Desperately seeking: More AJAX developers

Summary:If you're a developer or a developer-wanna-be and you're trying to catch the next big lucrative wave of programming, I'm convinced that AJAX (aka: Asynchronous Javascript + XML) is it. This morning, I was reminded of why.

If you're a developer or a developer-wanna-be and you're trying to catch the next big lucrative wave of programming, I'm convinced that AJAX (aka: Asynchronous Javascript + XML) is it. This morning, I was reminded of why.  More on that in a second.  The best description of AJAX that I've found comes from Adaptive Path's Jesse James Garrett.  In his primer on the interactive Web programming technique, Garrett wrote:

 

An Ajax application eliminates the start-stop-start-stop nature of interaction on the Web by introducing an intermediary — an Ajax engine — between the user and the server. It seems like adding a layer to the application would make it less responsive, but the opposite is true.

Instead of loading a web page, at the start of the session, the browser loads an Ajax engine — written in JavaScript and usually tucked away in a hidden frame. This engine is responsible for both rendering the interface the user sees and communicating with the server on the user’s behalf. The Ajax engine allows the user’s interaction with the application to happen asynchronously — independent of communication with the server. So the user is never staring at a blank browser window and an hourglass icon, waiting around for the server to do something.

By the way, no plug-ins are required to achieve this level of interactivity.  A lot of experienced Web programmers will argue that AJAX has been around for a while, just under a different name (XMLHttpRequest).  But the XML culture really needed to hit its stride before something like AJAX that relies on it could take off.  That time has come and Google has turned a lot of heads with its implementations of AJAX.  Garrett explains:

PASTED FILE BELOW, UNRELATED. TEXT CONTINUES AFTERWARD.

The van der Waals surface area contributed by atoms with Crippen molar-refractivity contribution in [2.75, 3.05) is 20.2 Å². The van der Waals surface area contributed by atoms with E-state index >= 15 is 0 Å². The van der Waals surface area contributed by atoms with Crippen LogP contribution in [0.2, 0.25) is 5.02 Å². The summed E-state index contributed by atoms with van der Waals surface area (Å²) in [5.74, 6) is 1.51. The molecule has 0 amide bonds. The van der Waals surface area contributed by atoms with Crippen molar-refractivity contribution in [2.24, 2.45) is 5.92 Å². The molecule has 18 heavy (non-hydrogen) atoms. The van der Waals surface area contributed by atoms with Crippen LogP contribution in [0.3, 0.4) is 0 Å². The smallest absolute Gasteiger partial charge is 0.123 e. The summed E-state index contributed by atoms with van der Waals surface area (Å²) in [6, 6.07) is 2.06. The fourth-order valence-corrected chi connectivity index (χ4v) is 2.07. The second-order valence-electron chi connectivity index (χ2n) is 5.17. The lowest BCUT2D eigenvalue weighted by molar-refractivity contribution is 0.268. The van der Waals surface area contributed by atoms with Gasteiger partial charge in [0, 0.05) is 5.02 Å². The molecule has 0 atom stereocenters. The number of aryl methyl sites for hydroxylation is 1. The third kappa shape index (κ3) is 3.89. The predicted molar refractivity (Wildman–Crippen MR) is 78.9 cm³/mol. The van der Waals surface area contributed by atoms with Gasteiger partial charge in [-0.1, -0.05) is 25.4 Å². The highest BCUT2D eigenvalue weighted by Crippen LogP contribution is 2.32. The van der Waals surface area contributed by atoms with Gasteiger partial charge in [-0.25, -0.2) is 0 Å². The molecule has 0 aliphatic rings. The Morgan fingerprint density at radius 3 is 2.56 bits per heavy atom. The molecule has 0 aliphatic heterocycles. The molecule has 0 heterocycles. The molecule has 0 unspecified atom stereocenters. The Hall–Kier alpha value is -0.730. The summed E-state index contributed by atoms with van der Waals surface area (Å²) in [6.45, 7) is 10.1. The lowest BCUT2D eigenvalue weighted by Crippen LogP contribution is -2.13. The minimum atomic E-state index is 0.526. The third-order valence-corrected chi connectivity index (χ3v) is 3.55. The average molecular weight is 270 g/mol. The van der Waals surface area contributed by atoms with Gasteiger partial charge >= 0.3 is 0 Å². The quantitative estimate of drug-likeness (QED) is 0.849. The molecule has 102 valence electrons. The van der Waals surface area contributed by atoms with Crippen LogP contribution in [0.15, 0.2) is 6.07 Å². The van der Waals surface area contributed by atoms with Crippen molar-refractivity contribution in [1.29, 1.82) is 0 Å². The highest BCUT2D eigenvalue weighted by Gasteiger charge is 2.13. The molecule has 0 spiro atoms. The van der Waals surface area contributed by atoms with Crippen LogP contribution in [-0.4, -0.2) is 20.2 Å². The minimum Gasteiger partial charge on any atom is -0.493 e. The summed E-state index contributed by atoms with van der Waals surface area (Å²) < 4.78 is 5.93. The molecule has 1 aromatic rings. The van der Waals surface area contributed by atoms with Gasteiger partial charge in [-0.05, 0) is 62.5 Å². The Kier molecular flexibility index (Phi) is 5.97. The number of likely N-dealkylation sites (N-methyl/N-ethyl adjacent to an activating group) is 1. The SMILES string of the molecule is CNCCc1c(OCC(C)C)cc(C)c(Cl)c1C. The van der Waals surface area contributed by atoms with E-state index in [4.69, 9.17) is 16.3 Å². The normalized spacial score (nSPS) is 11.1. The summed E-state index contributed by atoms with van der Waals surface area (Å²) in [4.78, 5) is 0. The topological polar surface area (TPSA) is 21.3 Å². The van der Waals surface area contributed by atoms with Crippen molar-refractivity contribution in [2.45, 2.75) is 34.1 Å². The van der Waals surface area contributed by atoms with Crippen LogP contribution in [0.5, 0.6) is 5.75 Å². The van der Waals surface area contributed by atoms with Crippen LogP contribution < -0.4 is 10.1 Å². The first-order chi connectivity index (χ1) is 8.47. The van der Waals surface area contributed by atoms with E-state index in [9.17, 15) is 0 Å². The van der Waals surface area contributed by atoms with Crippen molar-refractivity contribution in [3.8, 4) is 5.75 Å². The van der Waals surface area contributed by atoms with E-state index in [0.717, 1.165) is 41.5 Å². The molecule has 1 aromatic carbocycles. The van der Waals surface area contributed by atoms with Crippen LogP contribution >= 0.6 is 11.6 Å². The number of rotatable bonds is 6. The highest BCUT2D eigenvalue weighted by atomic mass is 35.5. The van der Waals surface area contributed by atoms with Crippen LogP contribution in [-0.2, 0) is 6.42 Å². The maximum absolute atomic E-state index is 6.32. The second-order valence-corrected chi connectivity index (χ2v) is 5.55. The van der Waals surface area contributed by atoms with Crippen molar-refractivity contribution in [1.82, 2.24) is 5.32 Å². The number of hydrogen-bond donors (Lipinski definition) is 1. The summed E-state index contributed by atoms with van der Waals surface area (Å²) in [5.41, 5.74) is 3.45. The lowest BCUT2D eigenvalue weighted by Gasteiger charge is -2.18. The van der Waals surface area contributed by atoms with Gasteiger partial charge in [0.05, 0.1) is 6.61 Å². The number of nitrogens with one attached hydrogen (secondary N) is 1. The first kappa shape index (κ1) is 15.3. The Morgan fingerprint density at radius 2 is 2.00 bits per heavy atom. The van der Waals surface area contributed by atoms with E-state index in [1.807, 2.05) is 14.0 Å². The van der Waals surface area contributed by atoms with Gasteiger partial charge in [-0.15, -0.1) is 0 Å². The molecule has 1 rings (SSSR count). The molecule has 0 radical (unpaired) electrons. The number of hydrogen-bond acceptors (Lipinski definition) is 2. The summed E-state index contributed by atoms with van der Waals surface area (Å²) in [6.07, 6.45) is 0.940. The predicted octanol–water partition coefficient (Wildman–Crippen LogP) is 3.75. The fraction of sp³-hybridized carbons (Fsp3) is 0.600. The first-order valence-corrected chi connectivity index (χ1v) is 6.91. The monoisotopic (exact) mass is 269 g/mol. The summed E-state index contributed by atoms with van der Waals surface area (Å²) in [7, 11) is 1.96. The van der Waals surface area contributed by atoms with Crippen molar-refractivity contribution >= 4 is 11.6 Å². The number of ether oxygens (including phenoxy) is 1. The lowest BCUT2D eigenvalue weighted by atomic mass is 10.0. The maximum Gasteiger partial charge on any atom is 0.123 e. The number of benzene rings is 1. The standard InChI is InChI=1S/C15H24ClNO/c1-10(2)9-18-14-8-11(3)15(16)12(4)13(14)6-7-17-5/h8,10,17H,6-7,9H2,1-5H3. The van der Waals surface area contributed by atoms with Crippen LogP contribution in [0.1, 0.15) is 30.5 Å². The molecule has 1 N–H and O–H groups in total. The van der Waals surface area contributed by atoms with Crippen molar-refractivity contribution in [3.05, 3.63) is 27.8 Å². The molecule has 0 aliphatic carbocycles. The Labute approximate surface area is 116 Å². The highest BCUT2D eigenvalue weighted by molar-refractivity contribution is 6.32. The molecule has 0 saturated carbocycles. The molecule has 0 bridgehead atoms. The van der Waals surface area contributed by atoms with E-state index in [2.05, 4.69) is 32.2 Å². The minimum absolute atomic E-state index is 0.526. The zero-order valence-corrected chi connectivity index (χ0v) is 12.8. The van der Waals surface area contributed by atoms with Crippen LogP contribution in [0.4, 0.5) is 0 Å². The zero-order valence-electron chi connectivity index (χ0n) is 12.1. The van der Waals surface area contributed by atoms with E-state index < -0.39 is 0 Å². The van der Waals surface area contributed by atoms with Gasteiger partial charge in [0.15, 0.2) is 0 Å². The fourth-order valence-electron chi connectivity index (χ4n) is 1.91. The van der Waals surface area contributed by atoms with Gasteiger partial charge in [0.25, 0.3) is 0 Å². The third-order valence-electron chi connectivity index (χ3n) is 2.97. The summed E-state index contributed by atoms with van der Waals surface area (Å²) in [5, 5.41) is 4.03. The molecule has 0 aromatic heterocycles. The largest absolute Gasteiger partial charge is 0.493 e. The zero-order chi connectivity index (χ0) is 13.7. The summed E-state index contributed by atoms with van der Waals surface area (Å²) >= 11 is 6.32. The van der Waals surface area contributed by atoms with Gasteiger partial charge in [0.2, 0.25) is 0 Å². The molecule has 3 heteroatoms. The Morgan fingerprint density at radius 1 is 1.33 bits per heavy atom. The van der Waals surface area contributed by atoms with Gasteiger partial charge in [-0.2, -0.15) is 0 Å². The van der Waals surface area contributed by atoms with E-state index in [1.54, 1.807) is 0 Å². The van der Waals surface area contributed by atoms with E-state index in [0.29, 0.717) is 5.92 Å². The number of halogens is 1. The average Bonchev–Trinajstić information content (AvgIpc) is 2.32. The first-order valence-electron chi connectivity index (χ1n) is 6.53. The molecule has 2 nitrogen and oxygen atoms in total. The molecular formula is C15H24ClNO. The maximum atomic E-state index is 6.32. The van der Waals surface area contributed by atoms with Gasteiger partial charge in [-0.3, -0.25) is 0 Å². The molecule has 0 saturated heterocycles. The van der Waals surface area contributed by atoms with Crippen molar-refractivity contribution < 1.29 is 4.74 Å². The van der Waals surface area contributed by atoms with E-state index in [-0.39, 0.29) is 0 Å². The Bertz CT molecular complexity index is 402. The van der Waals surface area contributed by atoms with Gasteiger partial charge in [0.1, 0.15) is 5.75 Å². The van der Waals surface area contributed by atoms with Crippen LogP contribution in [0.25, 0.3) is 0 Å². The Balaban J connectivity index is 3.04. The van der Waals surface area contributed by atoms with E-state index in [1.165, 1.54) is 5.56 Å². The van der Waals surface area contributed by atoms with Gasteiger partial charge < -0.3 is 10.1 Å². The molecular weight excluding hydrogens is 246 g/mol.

Take a look at Google Suggest. Watch the way the suggested terms update as you type, almost instantly. Now look at Google Maps. Zoom in. Use your cursor to grab the map and scroll around a bit. Again, everything happens almost instantly, with no waiting for pages to reload.

 

Google isn't the only company using the technique. Another incredibly forward thinking company that's looking to relieve organizations of their addiction to Microsoft's difficult-to-unseat Outlook/Exchange Server/Windows Server trifecta -- Scalix -- has built a highly interactive, fully browser-based Outlook-like e-mail client using the same techniques.  After getting a demonstration of it, one can't help but say "All this, in a browser, with no plug-ins? Remarkable!"

The absence of plug-ins to achieve these sorts of levels of interactivity may be more special than most people know.   Because a plug-in that's written for Internet Explorer doesn't just plug in to Firefox, there are plug-ins that exist for one browser, but not the others.  Developers of non-Microsoft browsers as well as those of the plug-ins have had to jump through hoops to ease the pain on end users who want the freedom to pick a browser (or a non-Windows operating system for that matter), rather than be forced into using one because of differing plug-in architectures and APIs. 

Incompatible plug-in architectures aren't the only culprits to have foiled our hopes for an interactive Web experience that seamlessly works across all browsers.  Dynamic HTML (DHTML) -- another widely deployed technology for making Web pages a bit more interactive with things like exploding menus -- also comes in multiple flavors that don't work across all browsers.  Books like this one that are dedicated to understanding how to take advantage of proprietary DHTML (and Cascading Style Sheets, another compatibility sore spot) are also teaching Web programmers how to lock out some users (or force them to use a technology they don't want to). 

The last time I read an O'Reilly book on Javascript cover-to-cover and followed its examples, the examples worked across all browsers.  In fact, it has always been Javascript that has helped to resolve incompatibilities between browsers.  As the only true standard (the standard is actually called ECMAScript) for client-side Web scripting, Web authors invariably used Javascript to figure out what browser was in use by each user of their site (down to the version level since there were incompatibilities between versions of the same browsers), and then branch off to the appropriate HTML to ensure that those users got the same user experience (or one that was a close as possible) regardless of which browser they were using.  And fortunately, Javascript is one part of the Web infrastructure that Microsoft, much as it tried, was never successful at embracing and extending with its Internet Explorer-specific technology known as JScript.